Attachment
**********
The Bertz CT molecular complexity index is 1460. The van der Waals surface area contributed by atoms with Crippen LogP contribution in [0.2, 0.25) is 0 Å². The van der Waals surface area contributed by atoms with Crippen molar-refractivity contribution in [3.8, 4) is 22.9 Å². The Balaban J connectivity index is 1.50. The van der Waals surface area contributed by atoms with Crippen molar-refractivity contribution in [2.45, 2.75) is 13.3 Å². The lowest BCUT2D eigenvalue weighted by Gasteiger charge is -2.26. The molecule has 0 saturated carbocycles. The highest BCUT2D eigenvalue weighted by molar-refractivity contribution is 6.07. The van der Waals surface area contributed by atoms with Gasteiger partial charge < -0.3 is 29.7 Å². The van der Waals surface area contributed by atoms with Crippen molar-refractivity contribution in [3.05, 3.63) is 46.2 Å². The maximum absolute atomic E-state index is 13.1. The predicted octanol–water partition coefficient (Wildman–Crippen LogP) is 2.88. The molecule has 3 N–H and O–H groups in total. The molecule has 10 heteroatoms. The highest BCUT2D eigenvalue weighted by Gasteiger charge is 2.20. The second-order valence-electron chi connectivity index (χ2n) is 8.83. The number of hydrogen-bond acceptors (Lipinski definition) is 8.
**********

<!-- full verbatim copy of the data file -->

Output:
The Bertz CT molecular complexity index is 1460. The van der Waals surface area contributed by atoms with Crippen LogP contribution in [0.2, 0.25) is 0 Å². The van der Waals surface area contributed by atoms with Crippen molar-refractivity contribution in [3.8, 4) is 22.9 Å². The Balaban J connectivity index is 1.50. The van der Waals surface area contributed by atoms with Crippen molar-refractivity contribution in [2.45, 2.75) is 13.3 Å². The lowest BCUT2D eigenvalue weighted by Gasteiger charge is -2.26. The molecule has 0 saturated carbocycles. The highest BCUT2D eigenvalue weighted by molar-refractivity contribution is 6.07. The van der Waals surface area contributed by atoms with Gasteiger partial charge < -0.3 is 29.7 Å². The van der Waals surface area contributed by atoms with Crippen molar-refractivity contribution in [3.05, 3.63) is 46.2 Å². The maximum absolute atomic E-state index is 13.1. The predicted octanol–water partition coefficient (Wildman–Crippen LogP) is 2.88. The molecule has 3 N–H and O–H groups in total. The molecule has 10 heteroatoms. The highest BCUT2D eigenvalue weighted by Gasteiger charge is 2.20. The second-order valence-electron chi connectivity index (χ2n) is 8.83. The number of hydrogen-bond acceptors (Lipinski definition) is 8.